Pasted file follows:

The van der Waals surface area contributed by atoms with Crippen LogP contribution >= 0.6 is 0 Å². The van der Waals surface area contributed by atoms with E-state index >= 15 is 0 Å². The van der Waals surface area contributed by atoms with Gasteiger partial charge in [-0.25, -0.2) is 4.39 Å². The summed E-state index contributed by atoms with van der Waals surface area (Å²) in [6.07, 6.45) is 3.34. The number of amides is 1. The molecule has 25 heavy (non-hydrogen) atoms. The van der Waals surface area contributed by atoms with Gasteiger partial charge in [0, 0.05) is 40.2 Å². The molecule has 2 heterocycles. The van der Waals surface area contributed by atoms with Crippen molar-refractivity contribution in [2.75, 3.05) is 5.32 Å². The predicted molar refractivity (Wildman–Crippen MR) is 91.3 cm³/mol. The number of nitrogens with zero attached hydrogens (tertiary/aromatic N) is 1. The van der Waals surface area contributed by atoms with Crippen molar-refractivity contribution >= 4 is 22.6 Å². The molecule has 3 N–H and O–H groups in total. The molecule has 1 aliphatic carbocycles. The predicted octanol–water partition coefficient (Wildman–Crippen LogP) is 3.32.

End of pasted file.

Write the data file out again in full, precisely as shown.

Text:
The van der Waals surface area contributed by atoms with Crippen LogP contribution >= 0.6 is 0 Å². The van der Waals surface area contributed by atoms with E-state index >= 15 is 0 Å². The van der Waals surface area contributed by atoms with Gasteiger partial charge in [-0.25, -0.2) is 4.39 Å². The summed E-state index contributed by atoms with van der Waals surface area (Å²) in [6.07, 6.45) is 3.34. The number of amides is 1. The molecule has 25 heavy (non-hydrogen) atoms. The van der Waals surface area contributed by atoms with Gasteiger partial charge in [0, 0.05) is 40.2 Å². The molecule has 2 heterocycles. The van der Waals surface area contributed by atoms with Crippen molar-refractivity contribution in [2.75, 3.05) is 5.32 Å². The predicted molar refractivity (Wildman–Crippen MR) is 91.3 cm³/mol. The number of nitrogens with zero attached hydrogens (tertiary/aromatic N) is 1. The van der Waals surface area contributed by atoms with Crippen molar-refractivity contribution >= 4 is 22.6 Å². The molecule has 3 N–H and O–H groups in total. The molecule has 1 aliphatic carbocycles. The predicted octanol–water partition coefficient (Wildman–Crippen LogP) is 3.32.